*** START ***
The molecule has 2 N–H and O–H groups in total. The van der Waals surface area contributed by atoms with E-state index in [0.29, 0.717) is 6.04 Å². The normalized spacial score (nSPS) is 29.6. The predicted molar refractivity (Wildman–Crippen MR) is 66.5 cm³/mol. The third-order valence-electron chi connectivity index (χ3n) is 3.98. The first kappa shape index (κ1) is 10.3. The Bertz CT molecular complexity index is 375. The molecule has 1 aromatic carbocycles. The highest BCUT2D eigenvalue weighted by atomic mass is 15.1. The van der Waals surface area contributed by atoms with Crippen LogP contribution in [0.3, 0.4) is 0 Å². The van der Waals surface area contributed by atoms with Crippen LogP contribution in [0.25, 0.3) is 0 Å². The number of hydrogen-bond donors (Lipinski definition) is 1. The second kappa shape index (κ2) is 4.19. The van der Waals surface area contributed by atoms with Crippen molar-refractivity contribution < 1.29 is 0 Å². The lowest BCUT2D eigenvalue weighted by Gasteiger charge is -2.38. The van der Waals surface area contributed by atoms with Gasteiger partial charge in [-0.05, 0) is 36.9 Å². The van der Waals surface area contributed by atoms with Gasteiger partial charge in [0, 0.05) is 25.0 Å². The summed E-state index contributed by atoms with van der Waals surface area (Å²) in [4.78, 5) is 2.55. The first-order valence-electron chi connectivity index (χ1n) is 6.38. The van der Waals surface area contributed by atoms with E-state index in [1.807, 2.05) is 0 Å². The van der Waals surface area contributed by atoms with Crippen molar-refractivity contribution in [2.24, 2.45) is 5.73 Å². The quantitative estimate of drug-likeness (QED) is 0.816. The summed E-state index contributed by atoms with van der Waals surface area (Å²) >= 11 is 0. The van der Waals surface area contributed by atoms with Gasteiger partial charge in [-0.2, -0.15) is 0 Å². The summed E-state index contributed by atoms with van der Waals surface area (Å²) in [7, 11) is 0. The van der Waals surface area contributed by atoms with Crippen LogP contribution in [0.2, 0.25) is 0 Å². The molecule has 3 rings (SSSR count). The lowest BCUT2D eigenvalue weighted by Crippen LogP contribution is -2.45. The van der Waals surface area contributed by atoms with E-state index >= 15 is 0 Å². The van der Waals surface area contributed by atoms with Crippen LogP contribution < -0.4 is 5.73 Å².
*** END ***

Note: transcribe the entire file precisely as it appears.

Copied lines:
The molecule has 2 N–H and O–H groups in total. The van der Waals surface area contributed by atoms with E-state index in [0.29, 0.717) is 6.04 Å². The normalized spacial score (nSPS) is 29.6. The predicted molar refractivity (Wildman–Crippen MR) is 66.5 cm³/mol. The third-order valence-electron chi connectivity index (χ3n) is 3.98. The first kappa shape index (κ1) is 10.3. The Bertz CT molecular complexity index is 375. The molecule has 1 aromatic carbocycles. The highest BCUT2D eigenvalue weighted by atomic mass is 15.1. The van der Waals surface area contributed by atoms with Crippen LogP contribution in [0.3, 0.4) is 0 Å². The van der Waals surface area contributed by atoms with Crippen LogP contribution in [0.25, 0.3) is 0 Å². The number of hydrogen-bond donors (Lipinski definition) is 1. The second kappa shape index (κ2) is 4.19. The van der Waals surface area contributed by atoms with Crippen molar-refractivity contribution < 1.29 is 0 Å². The lowest BCUT2D eigenvalue weighted by Gasteiger charge is -2.38. The van der Waals surface area contributed by atoms with Gasteiger partial charge in [-0.05, 0) is 36.9 Å². The van der Waals surface area contributed by atoms with Gasteiger partial charge in [0, 0.05) is 25.0 Å². The summed E-state index contributed by atoms with van der Waals surface area (Å²) in [4.78, 5) is 2.55. The first-order valence-electron chi connectivity index (χ1n) is 6.38. The van der Waals surface area contributed by atoms with E-state index in [1.807, 2.05) is 0 Å². The van der Waals surface area contributed by atoms with Crippen molar-refractivity contribution in [2.24, 2.45) is 5.73 Å². The quantitative estimate of drug-likeness (QED) is 0.816. The summed E-state index contributed by atoms with van der Waals surface area (Å²) >= 11 is 0. The van der Waals surface area contributed by atoms with Gasteiger partial charge in [-0.2, -0.15) is 0 Å². The summed E-state index contributed by atoms with van der Waals surface area (Å²) in [7, 11) is 0. The van der Waals surface area contributed by atoms with Crippen LogP contribution in [0.2, 0.25) is 0 Å². The molecule has 3 rings (SSSR count). The lowest BCUT2D eigenvalue weighted by Crippen LogP contribution is -2.45. The van der Waals surface area contributed by atoms with E-state index >= 15 is 0 Å². The van der Waals surface area contributed by atoms with Crippen LogP contribution < -0.4 is 5.73 Å².